The Well-Tempered Ear

Classical music datebook: Best bets for March 31-April 6 include J.S. Bach’s “St. John Passion” and a free concert by the American Brass Quartet | March 31, 2010

By Jacob Stockinger

A reminder: It’s spring break. Because of staffing for the blog, your comments may take a bit longer to get posted. But don’t despair — they will get there.

It’s spring break for the UW-Madison and Madison public schools. So not a lot is on the slate.

But the one big event that is gets a MUST-HEAR rating.

On Good Friday night, April 2, at 8 p.m. in the new Atrium auditorium of the First Unitarian Society, 900 University Bay Drive, the Wisconsin Chamber Choir (below, under director Robert Gehrenbeck, will perform — with such fitting timing for the Holy Season —  J.S. Bach’s “St. John Passion.”

Tickets are $25 for adults, $15 for students.

The cast of soloists, representing the very best singers in the region, will include: UW tenor James Doing (below) as the Evangelist (one of his specialty roles) and UW baritone Paul Rowe as Jesus.


Other performers include William Rosholt as Pilate; Julie Hutchinson Soprano; Julie Cross Mezzo Soprano; Ryan McEldowney Tenor; and Brian Leeper Bass.

The concert will mark Wisconsin’s first performance of the St. John Passion using Bach’s original instrumentation, according to the Gehrenbeck (below), who is also the director of choral activities at the UW-Whitewater.


According to notes from the WCC, Bach (below) employed an astonishing variety of tone colors in this work, including rare eighteenth-century instruments such as the wooden flauto traverso, three different types of oboes (the Baroque oboe, oboe d’amore and oboe da’caccia), and the viola da gamba (the ancestor of the modern cello).

Wisconsin’s finest period instrumentalists, along with guests from throughout the upper Midwest, will join forces with the Wisconsin Chamber Choir.

At 7 p.m. on the night of the performance, retired UW-Madison historian and music critic John W. Barker will present a pre-concert lecture illuminating the background and structure of the “St. John Passion.”

Director Gehrenbeck adds: “The “St. John Passion” is one of Bach’s most moving and exciting works. This particular oratorio is the closest Bach came to writing an opera, owing to its dramatic portrayal of the story of Jesus’ arrest, trial, and crucifixion as relayed in the Gospel of John.

“Bach’s music conveys intense emotions of love and loss, anger and empathy, fear and bravery, despair and hope, bridging differences of time, place, and belief.”

Perhaps taking its cue from the opera world, the WCC will sing the “St. John Passion” using the original German words, with an English translation projected as supertitles above the performers in order to make Bach’s music and its message accessible to a wide audience.

The Ear likes that idea a lot. The whole point of the music and text, after all, is to communicate.

The St. John Passion will be accompanied by an orchestra playing on period instruments.  Some of the area’s most distinguished orchestral musicians include:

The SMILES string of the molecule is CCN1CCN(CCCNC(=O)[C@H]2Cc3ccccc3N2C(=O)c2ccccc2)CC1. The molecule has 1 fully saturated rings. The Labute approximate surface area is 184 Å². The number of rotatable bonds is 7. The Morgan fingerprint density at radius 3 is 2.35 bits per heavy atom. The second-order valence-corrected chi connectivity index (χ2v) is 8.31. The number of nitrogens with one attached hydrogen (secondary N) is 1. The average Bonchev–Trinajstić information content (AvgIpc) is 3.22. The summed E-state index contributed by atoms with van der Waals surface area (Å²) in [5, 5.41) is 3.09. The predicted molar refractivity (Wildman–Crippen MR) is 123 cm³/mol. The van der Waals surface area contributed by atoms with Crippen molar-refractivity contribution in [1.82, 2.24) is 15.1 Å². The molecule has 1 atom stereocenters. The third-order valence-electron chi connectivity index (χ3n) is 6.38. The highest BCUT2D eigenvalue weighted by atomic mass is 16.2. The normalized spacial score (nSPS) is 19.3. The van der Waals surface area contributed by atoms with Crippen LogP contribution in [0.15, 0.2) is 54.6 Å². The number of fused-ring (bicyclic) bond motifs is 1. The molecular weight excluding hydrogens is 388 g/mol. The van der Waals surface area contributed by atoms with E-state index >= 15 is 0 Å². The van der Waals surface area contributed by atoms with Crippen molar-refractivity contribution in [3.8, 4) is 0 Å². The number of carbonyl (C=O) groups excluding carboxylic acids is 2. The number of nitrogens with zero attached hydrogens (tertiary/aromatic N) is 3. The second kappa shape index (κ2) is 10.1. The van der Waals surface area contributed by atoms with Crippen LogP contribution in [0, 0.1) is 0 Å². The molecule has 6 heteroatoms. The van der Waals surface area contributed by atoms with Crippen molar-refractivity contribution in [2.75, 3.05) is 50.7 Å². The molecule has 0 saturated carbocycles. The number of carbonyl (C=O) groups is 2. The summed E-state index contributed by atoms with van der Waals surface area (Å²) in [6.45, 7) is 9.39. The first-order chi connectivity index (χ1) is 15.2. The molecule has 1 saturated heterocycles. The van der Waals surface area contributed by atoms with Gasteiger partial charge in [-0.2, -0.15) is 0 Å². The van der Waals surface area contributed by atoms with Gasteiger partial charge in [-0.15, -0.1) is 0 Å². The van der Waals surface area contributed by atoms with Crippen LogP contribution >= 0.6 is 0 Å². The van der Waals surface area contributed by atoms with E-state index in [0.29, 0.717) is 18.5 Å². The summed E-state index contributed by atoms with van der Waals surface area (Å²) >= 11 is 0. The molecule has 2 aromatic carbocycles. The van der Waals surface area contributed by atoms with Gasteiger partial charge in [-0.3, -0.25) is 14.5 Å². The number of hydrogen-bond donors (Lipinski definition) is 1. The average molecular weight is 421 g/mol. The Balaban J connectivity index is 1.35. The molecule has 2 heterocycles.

Violin I: Edith Hines, Concertmaster – Christine Liu – Go Yamamoto

Violin II: Kangwon Kim – Janelle Davis – Marie-Elise McNeeley

Viola: Marika Fischer Hoyt – Andrew Waid

Cello: Anton TenWolde

Viola da Gamba: Eric Miller

Violone: Jerry Fuller

Traverso I & II: Rebecca Meier – Rob Turner

Oboe I & II, Oboe d’amore, & Oboe da caccia: Sung Lee – Christopher Morgan

Bassoon: Brian Ellingboe

Organ: John Chapell Stowe

Lautenwerk: Marika Fischer Hoyt

If you go, what did you think?

The Ear wants to hear.

AMERICAN BRASS QUINTET

Also on the schedule, after the end of the UW spring break is a concert by guest visiting artists The American Brass Quintet (below).


The FREE concert is on Tuesday, April 6, in Mills Hall, at 7:30 p.m.

The program includes three Canzoni by late 16th-early 17th century composers, arranged by ABQ member Raymond Mase; the Fantasia e Rondo by Brazilian composer Osvaldo Lacerda; the Brass Quintet by Shafer Mahoney; “Entrance” by David Sampson; “Five Pieces” by Ludwig Maurer (1789-1878); and “Copperwave” by Joan Tower.

Celebrating its 50th year this season, the ABQ is internationally recognized as one of the premiere chamber music ensembles of our time. The quintet’s rich history includes tours of Europe, Central and South America, the Middle East, Asia, Australia and all 50 states; a discography of more than 50 recordings; and the premieres of more than 100 contemporary brass works.

The ABQ has been in residence at the Juilliard School since 1987 and at Aspen Music Festival since 1970.

The concert is free and open to the public.

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Posted in Classical music

1 Comment »

  1. I’m not sure there are any tickets left, but if you can get one, you’re in for an intensely glorious experience. Evangelist James Doing alone is worth the price of admission :-) I wish this week would never end.

    Comment by Marika F-H — April 1, 2010 @ 11:44 am


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